Setting up and using your development environment
Recommended development setup
Since NumPy contains parts written in C and Cython that need to be
compiled before use, make sure you have the necessary compilers and Python
development headers installed - see Building from source. Building
NumPy as of version
1.17 requires a C99 compliant compiler. For
some older compilers this may require
Having compiled code also means that importing NumPy from the development sources needs some additional steps, which are explained below. For the rest of this chapter we assume that you have set up your git repo as described in Git for development.
To build the development version of NumPy and run tests, spawn interactive shells with the Python import paths properly set up etc., do one of:
$ python runtests.py -v $ python runtests.py -v -s random $ python runtests.py -v -t numpy/core/tests/test_nditer.py::test_iter_c_order $ python runtests.py --ipython $ python runtests.py --python somescript.py $ python runtests.py --bench $ python runtests.py -g -m full
This builds NumPy first, so the first time it may take a few minutes. If
-n, the tests are run against the version of NumPy (if
any) found on current PYTHONPATH.
When specifying a target using
arguments may be forwarded to the target embedded by
runtests.py by passing
the extra arguments after a bare
--. For example, to run a test method with
--pdb flag forwarded to the target, run the following:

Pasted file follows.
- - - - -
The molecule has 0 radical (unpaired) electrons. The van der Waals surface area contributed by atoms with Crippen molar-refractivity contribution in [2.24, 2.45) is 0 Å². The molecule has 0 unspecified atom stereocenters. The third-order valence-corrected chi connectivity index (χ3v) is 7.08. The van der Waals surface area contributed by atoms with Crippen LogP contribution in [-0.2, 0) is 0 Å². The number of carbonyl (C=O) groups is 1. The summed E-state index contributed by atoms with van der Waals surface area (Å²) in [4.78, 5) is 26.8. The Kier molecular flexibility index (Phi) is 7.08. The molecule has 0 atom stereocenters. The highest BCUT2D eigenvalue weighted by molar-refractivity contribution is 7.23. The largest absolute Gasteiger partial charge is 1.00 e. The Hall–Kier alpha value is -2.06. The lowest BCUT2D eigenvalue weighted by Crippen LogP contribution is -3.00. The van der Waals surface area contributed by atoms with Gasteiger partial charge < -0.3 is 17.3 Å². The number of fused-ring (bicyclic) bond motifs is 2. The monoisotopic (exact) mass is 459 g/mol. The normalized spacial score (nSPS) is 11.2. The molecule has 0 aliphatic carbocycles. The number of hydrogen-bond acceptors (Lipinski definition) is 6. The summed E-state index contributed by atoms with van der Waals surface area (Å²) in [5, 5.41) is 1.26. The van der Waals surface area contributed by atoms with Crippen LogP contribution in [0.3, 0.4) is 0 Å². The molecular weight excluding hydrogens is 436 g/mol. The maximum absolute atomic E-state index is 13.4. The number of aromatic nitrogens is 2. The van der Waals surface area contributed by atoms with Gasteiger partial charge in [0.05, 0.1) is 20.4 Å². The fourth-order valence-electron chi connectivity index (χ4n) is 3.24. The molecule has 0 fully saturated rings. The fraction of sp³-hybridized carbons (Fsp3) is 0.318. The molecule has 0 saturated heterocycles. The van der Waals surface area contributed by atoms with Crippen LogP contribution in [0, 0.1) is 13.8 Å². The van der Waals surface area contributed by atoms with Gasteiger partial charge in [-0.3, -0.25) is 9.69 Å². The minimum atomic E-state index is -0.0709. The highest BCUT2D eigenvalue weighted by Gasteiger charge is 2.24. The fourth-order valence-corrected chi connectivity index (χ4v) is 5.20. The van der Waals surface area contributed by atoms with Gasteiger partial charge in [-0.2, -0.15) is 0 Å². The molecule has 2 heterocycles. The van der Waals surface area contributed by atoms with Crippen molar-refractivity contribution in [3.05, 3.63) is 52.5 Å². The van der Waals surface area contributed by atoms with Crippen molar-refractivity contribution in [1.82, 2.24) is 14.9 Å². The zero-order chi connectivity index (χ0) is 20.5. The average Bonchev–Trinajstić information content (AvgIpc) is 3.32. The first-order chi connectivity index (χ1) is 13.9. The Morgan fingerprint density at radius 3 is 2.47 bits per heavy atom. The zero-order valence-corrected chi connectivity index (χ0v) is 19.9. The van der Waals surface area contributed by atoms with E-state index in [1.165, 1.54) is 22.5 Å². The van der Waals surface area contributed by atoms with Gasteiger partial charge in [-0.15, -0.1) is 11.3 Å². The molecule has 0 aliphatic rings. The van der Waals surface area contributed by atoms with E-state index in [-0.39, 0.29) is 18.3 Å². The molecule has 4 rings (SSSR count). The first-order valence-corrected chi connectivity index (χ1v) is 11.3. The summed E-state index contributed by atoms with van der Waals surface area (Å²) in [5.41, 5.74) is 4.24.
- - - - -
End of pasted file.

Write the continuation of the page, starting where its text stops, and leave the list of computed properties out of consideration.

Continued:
$ python runtests.py -t numpy/tests/test_scripts.py:test_f2py -- --pdb
When using pytest as a target (the default), you can
match test names using python operators by passing the
-k argument to pytest:
$ python runtests.py -v -t numpy/core/tests/test_multiarray.py -- -k "MatMul and not vector"
Remember that all tests of NumPy should pass before commiting your changes.
runtests.py is the recommended approach to running tests.
There are also a number of alternatives to it, for example in-place
build or installing to a virtualenv. See the FAQ below for details.
For development, you can set up an in-place build so that changes made to
.py files have effect without rebuild. First, run:
$ python setup.py build_ext -i
This allows you to import the in-place built NumPy from the repo base
directory only . If you want the in-place build to be visible outside that
base dir, you need to point your
PYTHONPATH environment variable to this
directory. Some IDEs (Spyder for example) have utilities to manage
PYTHONPATH. On Linux and OSX, you can run the command: